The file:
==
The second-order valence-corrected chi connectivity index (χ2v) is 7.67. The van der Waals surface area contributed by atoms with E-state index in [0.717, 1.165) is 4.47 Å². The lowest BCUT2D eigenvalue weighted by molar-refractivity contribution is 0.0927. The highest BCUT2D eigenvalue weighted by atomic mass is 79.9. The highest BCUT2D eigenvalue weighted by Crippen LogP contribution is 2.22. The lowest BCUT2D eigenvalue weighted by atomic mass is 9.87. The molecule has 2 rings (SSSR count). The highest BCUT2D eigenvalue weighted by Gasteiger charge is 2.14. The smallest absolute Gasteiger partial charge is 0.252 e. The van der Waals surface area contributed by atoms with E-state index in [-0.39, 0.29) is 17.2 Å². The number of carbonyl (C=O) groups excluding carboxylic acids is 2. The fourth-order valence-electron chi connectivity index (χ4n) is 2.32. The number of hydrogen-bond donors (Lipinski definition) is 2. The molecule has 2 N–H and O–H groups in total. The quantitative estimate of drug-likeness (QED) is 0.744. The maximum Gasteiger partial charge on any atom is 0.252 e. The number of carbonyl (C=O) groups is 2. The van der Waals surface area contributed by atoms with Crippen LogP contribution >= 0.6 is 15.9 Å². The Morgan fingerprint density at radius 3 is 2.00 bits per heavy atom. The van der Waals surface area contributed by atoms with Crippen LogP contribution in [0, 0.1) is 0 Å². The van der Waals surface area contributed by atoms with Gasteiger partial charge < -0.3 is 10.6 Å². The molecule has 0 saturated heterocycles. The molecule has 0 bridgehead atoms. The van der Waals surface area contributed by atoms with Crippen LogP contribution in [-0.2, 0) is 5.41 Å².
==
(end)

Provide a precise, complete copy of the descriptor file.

The second-order valence-corrected chi connectivity index (χ2v) is 7.67. The van der Waals surface area contributed by atoms with E-state index in [0.717, 1.165) is 4.47 Å². The lowest BCUT2D eigenvalue weighted by molar-refractivity contribution is 0.0927. The highest BCUT2D eigenvalue weighted by atomic mass is 79.9. The highest BCUT2D eigenvalue weighted by Crippen LogP contribution is 2.22. The lowest BCUT2D eigenvalue weighted by atomic mass is 9.87. The molecule has 2 rings (SSSR count). The highest BCUT2D eigenvalue weighted by Gasteiger charge is 2.14. The smallest absolute Gasteiger partial charge is 0.252 e. The van der Waals surface area contributed by atoms with E-state index in [-0.39, 0.29) is 17.2 Å². The number of carbonyl (C=O) groups excluding carboxylic acids is 2. The fourth-order valence-electron chi connectivity index (χ4n) is 2.32. The number of hydrogen-bond donors (Lipinski definition) is 2. The molecule has 2 N–H and O–H groups in total. The quantitative estimate of drug-likeness (QED) is 0.744. The maximum Gasteiger partial charge on any atom is 0.252 e. The number of carbonyl (C=O) groups is 2. The van der Waals surface area contributed by atoms with Crippen LogP contribution >= 0.6 is 15.9 Å². The Morgan fingerprint density at radius 3 is 2.00 bits per heavy atom. The van der Waals surface area contributed by atoms with Crippen LogP contribution in [0, 0.1) is 0 Å². The van der Waals surface area contributed by atoms with Gasteiger partial charge < -0.3 is 10.6 Å². The molecule has 0 saturated heterocycles. The molecule has 0 bridgehead atoms. The van der Waals surface area contributed by atoms with Crippen LogP contribution in [-0.2, 0) is 5.41 Å².